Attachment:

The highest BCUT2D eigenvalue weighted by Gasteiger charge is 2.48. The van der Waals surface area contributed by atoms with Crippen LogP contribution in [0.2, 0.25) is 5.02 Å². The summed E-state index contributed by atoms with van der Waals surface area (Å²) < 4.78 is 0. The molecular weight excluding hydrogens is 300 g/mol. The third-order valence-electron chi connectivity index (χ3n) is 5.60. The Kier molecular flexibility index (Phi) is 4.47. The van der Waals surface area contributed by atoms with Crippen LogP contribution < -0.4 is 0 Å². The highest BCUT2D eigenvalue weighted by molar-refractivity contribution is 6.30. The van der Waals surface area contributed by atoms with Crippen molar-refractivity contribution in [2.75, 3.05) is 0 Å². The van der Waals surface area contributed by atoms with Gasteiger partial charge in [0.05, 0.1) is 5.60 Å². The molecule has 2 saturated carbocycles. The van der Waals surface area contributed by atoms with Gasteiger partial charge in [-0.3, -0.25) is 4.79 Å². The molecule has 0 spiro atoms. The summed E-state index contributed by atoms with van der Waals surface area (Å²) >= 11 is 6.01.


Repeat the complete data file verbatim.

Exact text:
The highest BCUT2D eigenvalue weighted by Gasteiger charge is 2.48. The van der Waals surface area contributed by atoms with Crippen LogP contribution in [0.2, 0.25) is 5.02 Å². The summed E-state index contributed by atoms with van der Waals surface area (Å²) < 4.78 is 0. The molecular weight excluding hydrogens is 300 g/mol. The third-order valence-electron chi connectivity index (χ3n) is 5.60. The Kier molecular flexibility index (Phi) is 4.47. The van der Waals surface area contributed by atoms with Crippen LogP contribution < -0.4 is 0 Å². The highest BCUT2D eigenvalue weighted by molar-refractivity contribution is 6.30. The van der Waals surface area contributed by atoms with Crippen molar-refractivity contribution in [2.75, 3.05) is 0 Å². The van der Waals surface area contributed by atoms with Gasteiger partial charge in [0.05, 0.1) is 5.60 Å². The molecule has 2 saturated carbocycles. The van der Waals surface area contributed by atoms with Gasteiger partial charge in [-0.3, -0.25) is 4.79 Å². The molecule has 0 spiro atoms. The summed E-state index contributed by atoms with van der Waals surface area (Å²) >= 11 is 6.01.